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Duplication review comes ?to a close

A comprehensive review of academic programs, originally projected to provide long-term savings for the UNC system, has ended — without identifying concrete ways to cut programs or costs.

The system is still searching for ways to absorb a 15.6 percent state budget cut enacted this summer. Now that it can’t count on eliminating unnecessary programs to make up some of the $414 million cut, one of the only avenues left is raising tuition.

UNC-system President Thomas Ross commissioned a review of potential unnecessary program duplication in January, citing looming budget cuts as the catalyst for the review.

Jim Woodward, former chancellor of N.C. State University and UNC-Charlotte, worked for seven months on the review and presented his findings Thursday to the system’s Board of Governors.

His final product was void of a formal definition of “unnecessary program duplication,” which he had initially said would form the basis of the review.

Although the phrase remained undefined, he said he did not identify any unnecessarily duplicated programs.

“I don’t see that this University has a major problem with unnecessary program duplication,” he said, adding that individual universities’ existing review processes have sufficed to cull unnecessary programs.

Every two years, the board asks each university to evaluate programs that don’t meet the system’s productivity standards.

In February the board voted to eliminate 60 programs systemwide, including 36 baccalaureate programs, as a result of the 2010 reviews.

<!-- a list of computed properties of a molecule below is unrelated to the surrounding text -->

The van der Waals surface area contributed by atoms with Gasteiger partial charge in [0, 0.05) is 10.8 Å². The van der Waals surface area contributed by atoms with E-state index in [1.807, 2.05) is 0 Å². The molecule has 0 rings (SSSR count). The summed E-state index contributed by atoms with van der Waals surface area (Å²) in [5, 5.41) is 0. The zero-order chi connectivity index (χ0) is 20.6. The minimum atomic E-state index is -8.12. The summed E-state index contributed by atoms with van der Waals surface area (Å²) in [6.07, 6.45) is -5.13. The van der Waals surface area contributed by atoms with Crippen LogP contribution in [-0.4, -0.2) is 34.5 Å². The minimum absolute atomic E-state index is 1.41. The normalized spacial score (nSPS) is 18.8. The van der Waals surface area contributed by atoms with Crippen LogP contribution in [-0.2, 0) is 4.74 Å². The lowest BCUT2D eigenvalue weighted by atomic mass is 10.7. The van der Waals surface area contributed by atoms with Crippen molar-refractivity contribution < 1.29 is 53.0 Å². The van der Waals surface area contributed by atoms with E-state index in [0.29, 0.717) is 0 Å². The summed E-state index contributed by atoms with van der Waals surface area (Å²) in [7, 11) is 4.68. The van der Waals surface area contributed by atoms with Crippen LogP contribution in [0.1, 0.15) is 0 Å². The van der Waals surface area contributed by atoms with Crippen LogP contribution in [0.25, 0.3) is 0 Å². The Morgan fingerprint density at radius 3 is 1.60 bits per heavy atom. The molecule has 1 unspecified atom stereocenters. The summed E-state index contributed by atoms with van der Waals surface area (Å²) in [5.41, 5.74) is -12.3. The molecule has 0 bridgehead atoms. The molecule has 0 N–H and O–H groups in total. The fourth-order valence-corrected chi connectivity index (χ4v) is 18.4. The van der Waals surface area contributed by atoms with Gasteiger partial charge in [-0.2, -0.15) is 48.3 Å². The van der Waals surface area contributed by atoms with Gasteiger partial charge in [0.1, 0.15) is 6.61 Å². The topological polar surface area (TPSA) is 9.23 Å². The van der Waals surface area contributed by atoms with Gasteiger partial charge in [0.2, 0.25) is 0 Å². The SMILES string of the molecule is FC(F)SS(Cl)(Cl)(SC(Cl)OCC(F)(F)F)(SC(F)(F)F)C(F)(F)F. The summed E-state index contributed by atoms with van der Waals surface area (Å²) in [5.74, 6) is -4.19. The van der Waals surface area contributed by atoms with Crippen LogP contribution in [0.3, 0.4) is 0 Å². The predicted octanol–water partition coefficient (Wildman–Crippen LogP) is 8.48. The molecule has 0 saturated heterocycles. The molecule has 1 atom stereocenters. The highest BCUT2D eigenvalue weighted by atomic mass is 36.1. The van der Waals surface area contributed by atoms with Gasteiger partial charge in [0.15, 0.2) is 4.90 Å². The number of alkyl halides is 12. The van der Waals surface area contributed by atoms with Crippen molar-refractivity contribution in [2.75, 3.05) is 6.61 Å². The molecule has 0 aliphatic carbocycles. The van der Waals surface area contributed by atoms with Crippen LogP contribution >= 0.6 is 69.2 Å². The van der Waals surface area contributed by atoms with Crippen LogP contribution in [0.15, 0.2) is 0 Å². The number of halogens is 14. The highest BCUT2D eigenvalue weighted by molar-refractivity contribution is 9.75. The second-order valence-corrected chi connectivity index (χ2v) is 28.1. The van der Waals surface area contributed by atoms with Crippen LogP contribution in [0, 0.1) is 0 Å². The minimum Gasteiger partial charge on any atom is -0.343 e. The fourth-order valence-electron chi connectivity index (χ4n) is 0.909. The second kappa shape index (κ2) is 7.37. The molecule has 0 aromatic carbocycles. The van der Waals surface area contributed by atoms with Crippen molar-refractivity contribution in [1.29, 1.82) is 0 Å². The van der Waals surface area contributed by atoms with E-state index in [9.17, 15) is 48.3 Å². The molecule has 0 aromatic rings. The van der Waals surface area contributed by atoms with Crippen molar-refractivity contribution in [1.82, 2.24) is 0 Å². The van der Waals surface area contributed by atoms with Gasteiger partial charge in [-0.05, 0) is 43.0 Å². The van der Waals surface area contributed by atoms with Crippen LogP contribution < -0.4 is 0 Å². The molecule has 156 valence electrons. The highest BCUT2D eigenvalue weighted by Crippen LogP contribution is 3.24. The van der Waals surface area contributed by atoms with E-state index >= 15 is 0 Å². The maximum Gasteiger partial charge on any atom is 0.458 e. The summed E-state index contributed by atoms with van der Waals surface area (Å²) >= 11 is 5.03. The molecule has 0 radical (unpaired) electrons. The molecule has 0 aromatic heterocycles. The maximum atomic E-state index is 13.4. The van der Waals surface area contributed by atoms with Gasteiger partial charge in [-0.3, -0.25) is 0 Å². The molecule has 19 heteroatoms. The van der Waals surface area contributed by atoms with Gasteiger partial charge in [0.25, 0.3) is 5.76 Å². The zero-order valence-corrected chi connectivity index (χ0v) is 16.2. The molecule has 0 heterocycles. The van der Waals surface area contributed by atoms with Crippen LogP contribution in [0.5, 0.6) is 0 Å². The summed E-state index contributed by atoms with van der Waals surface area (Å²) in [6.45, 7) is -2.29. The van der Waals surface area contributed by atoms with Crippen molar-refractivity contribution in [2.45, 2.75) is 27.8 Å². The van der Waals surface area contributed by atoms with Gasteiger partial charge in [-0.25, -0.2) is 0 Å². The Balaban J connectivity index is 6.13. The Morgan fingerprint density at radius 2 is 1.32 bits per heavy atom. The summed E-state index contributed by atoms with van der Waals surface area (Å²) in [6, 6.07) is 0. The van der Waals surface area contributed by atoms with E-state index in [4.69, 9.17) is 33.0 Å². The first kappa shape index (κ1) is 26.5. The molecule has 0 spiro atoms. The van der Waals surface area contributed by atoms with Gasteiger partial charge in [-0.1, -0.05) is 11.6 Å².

Administrators said Woodward’s report still proved valuable even though it didn’t offer any additional opportunities for program elimination.

NCSU Chancellor Randy Woodson said he agrees with the report’s findings.

“Was I surprised by it? No,” he said. “I think the report is valuable because it points to some opportunities for collaboration.”

Woodward said the board should expect campuses to continue proposing new programs in order to meet students’ needs.

“I think it is totally inappropriate for you to say, ‘OK, we’re not going to approve any programs in the next five years,’” he said.

In his report, Woodward issued some recommendations to avoid future concerns of unnecessary program duplication.

“The way to deal with that is to take a look and strengthen perhaps the program productivity review process,” Woodward said.

He said the review process could be strengthened by clarifying universities’ teaching missions, so the schools only propose programs that are in line with their objectives.

Woodward also recommended using online education to facilitate cooperation among campuses.

The board has advocated using online resources to cut costs. But now, with substantial tuition increases already being discussed, board members said they might need someone to lead the charge in online education.

Board members discussed rearranging leadership within the system’s General Administration to create a position that would oversee online education — a position that board members said would need to be filled by someone who was ready to “walk on water.”

Members also discussed tuition increases as a way to recoup lost state funding and maintain the quality of the system’s institutions.

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Campuses must submit tuition-increase proposals to the board by Dec. 9.

Per the system’s new Four Year Tuition Plan, proposals must remain below a 6.5 percent cap unless campuses can prove an additional increase would allow them to “catch up” to their public peer institutions’ tuition rates.

Schools’ tuition must remain within the bottom quarter of those peers.

Some universities have considered increasing tuition above the cap. UNC-CH recently discussed increasing its in-state tuition by 40 percent during the next two to four years.

Appalachian State University Chancellor Kenneth Peacock said he doesn’t think his university can keep its tuition increase below the cap. He said ASU might propose an increase of about 13 percent.

“In all honesty, you do what you have to do,” he said. “Nobody likes tuition increases. None of the chancellors do at all, but the quality of education — that is the concern.”

Ross said during the meeting that any proposal above the cap would have to be justified.

“It’s not a given that the board is going to approve any of these plans.”

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